It hasn’t all been rainbows and skittles for sure. There have been moments of nerve-wracking doubt. Happiness, that insidious little animal, took up residence in my life and I didn’t recognize it. I got scared. I wondered whether this was indeed the right man. Giving your life entirely to someone is no small gift to give. I was going to leave everything and everyone I knew and come live with him – a stranger in a strange land i.e. Sri Lanka. I didn’t know the language. I knew only my relatives and the social code is very different to what I was used to. The things that I hate about myself – the low self-esteem, the sensitivity, the emotion – I assumed he would hate. If I didn’t have patience with myself, why would he?

But I hadn’t come this far to doubt Allah (SWT)’s plan now. I prayed my Istikhara many many times. The more I thought about it, the more excited I became by the possibilities. A whole new country for me to explore. I am a foreigner but really not foreign, because, whether anyone likes it or not, it is my country. A mother tongue Mashallah, that I finally have the chance to learn. A whole new family for me to get to know. People who love me in every nook and cranny. And there’s no one to whom I would rather give my life than him. All of the things I thought were rather irritating about myself, he thinks are wonderful. The cat’s whiskers. The bee’s knees. I kid you not.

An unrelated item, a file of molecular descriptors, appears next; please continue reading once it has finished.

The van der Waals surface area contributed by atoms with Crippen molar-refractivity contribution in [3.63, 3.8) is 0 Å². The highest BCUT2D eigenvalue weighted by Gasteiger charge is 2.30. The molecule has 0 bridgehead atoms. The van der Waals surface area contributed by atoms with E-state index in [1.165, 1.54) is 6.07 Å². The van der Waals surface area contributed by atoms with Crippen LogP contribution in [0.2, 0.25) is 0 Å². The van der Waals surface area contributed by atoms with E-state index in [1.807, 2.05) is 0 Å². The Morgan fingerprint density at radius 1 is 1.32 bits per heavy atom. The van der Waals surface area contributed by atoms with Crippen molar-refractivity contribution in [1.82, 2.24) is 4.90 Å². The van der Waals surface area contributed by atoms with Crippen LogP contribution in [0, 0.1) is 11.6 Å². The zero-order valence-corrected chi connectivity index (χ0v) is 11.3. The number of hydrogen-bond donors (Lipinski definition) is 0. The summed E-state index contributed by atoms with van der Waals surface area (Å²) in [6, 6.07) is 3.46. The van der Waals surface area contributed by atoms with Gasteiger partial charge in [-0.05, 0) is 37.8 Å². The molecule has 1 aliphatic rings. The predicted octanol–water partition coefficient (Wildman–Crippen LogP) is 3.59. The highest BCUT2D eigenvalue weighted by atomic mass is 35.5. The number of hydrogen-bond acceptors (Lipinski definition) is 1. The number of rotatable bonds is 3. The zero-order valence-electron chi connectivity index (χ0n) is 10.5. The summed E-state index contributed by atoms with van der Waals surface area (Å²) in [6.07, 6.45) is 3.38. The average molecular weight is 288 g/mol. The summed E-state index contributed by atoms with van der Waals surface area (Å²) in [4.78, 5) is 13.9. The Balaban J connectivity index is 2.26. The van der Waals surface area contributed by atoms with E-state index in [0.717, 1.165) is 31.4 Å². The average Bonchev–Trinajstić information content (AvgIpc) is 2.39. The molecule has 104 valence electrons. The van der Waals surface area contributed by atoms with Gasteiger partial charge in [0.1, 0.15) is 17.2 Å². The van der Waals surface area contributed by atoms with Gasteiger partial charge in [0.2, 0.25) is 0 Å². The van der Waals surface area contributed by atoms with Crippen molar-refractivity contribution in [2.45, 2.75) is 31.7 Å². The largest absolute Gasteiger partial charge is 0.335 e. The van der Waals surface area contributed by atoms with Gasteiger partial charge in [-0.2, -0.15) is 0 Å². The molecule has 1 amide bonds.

Now happiness sits beside me purring like a contented cat. I’m not taking it back to the shelter; I’m keeping it. And I’m happy. Not thrilled. Not ecstatic. Not crazy. Just calm, loved and hopeful about the future. That’s all I’ve ever wanted really.

I don’t know much about my Deen and I’ve practised only what I can, though I try really hard to push my own boundaries.But Subhanallah and Alhamdulillah, Allah (SWT) has answered my prayers beyond my wildest dreams.

All’s well that ends well, Alhamdulillah.

The (very very very) Happy (and humbled) Muslimah.

Unreasonable expectations

Bismillah ir Rahman ir Raheem

Assalam alaikum wr wb,

Today I read a blog post that really made me livid.

I suspected then that the Devil was making vain sport with me. That he was making me relive past ills so that I could turn on my family, myself and the Ummah (Muslim community)